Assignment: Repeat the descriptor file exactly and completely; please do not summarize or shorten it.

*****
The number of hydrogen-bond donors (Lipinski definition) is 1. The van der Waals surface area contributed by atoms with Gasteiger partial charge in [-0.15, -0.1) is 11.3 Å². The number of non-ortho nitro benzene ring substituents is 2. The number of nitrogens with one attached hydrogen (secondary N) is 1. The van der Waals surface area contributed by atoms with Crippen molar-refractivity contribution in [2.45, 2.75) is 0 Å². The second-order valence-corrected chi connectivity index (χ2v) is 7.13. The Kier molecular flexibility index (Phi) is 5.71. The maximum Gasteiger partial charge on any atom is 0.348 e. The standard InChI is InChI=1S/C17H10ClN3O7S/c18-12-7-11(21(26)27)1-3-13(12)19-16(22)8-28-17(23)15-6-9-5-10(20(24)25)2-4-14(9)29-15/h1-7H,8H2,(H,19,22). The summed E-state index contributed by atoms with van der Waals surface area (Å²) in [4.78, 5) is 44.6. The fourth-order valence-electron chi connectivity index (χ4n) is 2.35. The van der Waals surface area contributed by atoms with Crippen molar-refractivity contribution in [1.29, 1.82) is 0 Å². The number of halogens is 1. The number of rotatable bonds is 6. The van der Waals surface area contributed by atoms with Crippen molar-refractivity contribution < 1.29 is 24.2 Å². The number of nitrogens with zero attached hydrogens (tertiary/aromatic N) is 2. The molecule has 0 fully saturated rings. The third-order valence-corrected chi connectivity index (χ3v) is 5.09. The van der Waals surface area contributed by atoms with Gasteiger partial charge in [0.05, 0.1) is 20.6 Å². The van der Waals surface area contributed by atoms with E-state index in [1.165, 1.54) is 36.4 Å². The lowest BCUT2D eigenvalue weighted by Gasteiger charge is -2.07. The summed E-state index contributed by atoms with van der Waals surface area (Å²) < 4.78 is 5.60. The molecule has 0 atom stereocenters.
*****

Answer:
The number of hydrogen-bond donors (Lipinski definition) is 1. The van der Waals surface area contributed by atoms with Gasteiger partial charge in [-0.15, -0.1) is 11.3 Å². The number of non-ortho nitro benzene ring substituents is 2. The number of nitrogens with one attached hydrogen (secondary N) is 1. The van der Waals surface area contributed by atoms with Crippen molar-refractivity contribution in [2.45, 2.75) is 0 Å². The second-order valence-corrected chi connectivity index (χ2v) is 7.13. The Kier molecular flexibility index (Phi) is 5.71. The maximum Gasteiger partial charge on any atom is 0.348 e. The standard InChI is InChI=1S/C17H10ClN3O7S/c18-12-7-11(21(26)27)1-3-13(12)19-16(22)8-28-17(23)15-6-9-5-10(20(24)25)2-4-14(9)29-15/h1-7H,8H2,(H,19,22). The summed E-state index contributed by atoms with van der Waals surface area (Å²) in [4.78, 5) is 44.6. The fourth-order valence-electron chi connectivity index (χ4n) is 2.35. The van der Waals surface area contributed by atoms with Crippen molar-refractivity contribution in [1.29, 1.82) is 0 Å². The number of halogens is 1. The number of rotatable bonds is 6. The van der Waals surface area contributed by atoms with Crippen molar-refractivity contribution < 1.29 is 24.2 Å². The number of nitrogens with zero attached hydrogens (tertiary/aromatic N) is 2. The molecule has 0 fully saturated rings. The third-order valence-corrected chi connectivity index (χ3v) is 5.09. The van der Waals surface area contributed by atoms with Gasteiger partial charge in [0.05, 0.1) is 20.6 Å². The van der Waals surface area contributed by atoms with E-state index in [1.165, 1.54) is 36.4 Å². The lowest BCUT2D eigenvalue weighted by Gasteiger charge is -2.07. The summed E-state index contributed by atoms with van der Waals surface area (Å²) < 4.78 is 5.60. The molecule has 0 atom stereocenters.